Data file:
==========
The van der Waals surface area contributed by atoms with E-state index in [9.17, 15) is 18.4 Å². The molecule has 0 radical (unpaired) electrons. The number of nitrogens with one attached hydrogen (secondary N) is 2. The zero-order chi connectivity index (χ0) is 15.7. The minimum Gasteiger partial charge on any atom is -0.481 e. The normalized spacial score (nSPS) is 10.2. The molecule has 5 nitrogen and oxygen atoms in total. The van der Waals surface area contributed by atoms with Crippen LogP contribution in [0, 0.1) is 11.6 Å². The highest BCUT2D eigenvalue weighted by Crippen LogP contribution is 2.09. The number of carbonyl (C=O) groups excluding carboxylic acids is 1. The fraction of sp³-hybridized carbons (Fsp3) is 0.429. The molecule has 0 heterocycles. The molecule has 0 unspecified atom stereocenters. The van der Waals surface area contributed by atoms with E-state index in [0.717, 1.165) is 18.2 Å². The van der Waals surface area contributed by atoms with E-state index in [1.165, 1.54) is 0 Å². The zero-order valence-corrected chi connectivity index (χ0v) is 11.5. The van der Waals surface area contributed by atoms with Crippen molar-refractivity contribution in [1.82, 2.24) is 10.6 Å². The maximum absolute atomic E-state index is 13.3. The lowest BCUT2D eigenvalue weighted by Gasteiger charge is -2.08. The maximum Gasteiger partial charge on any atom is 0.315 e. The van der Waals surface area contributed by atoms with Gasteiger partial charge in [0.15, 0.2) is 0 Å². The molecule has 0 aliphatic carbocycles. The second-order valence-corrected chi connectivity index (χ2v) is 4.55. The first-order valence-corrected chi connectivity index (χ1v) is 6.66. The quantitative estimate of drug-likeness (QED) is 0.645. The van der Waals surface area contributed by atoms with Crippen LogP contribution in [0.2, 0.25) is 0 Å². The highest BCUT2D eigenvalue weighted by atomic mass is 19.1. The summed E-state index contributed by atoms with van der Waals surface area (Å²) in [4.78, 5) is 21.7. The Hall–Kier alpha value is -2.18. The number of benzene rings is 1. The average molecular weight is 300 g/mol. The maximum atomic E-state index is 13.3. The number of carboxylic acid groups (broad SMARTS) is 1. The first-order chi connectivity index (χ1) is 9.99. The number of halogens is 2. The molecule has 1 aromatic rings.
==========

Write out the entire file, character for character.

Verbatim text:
The van der Waals surface area contributed by atoms with E-state index in [9.17, 15) is 18.4 Å². The molecule has 0 radical (unpaired) electrons. The number of nitrogens with one attached hydrogen (secondary N) is 2. The zero-order chi connectivity index (χ0) is 15.7. The minimum Gasteiger partial charge on any atom is -0.481 e. The normalized spacial score (nSPS) is 10.2. The molecule has 5 nitrogen and oxygen atoms in total. The van der Waals surface area contributed by atoms with Crippen LogP contribution in [0, 0.1) is 11.6 Å². The highest BCUT2D eigenvalue weighted by Crippen LogP contribution is 2.09. The number of carbonyl (C=O) groups excluding carboxylic acids is 1. The fraction of sp³-hybridized carbons (Fsp3) is 0.429. The molecule has 0 heterocycles. The molecule has 0 unspecified atom stereocenters. The van der Waals surface area contributed by atoms with E-state index in [0.717, 1.165) is 18.2 Å². The van der Waals surface area contributed by atoms with E-state index in [1.165, 1.54) is 0 Å². The zero-order valence-corrected chi connectivity index (χ0v) is 11.5. The van der Waals surface area contributed by atoms with Crippen molar-refractivity contribution in [1.82, 2.24) is 10.6 Å². The maximum absolute atomic E-state index is 13.3. The lowest BCUT2D eigenvalue weighted by Gasteiger charge is -2.08. The maximum Gasteiger partial charge on any atom is 0.315 e. The van der Waals surface area contributed by atoms with Gasteiger partial charge in [0.15, 0.2) is 0 Å². The molecule has 0 aliphatic carbocycles. The second-order valence-corrected chi connectivity index (χ2v) is 4.55. The first-order valence-corrected chi connectivity index (χ1v) is 6.66. The quantitative estimate of drug-likeness (QED) is 0.645. The van der Waals surface area contributed by atoms with Crippen LogP contribution in [0.2, 0.25) is 0 Å². The highest BCUT2D eigenvalue weighted by atomic mass is 19.1. The summed E-state index contributed by atoms with van der Waals surface area (Å²) in [4.78, 5) is 21.7. The Hall–Kier alpha value is -2.18. The number of benzene rings is 1. The average molecular weight is 300 g/mol. The maximum atomic E-state index is 13.3. The number of carboxylic acid groups (broad SMARTS) is 1. The first-order chi connectivity index (χ1) is 9.99. The number of halogens is 2. The molecule has 1 aromatic rings.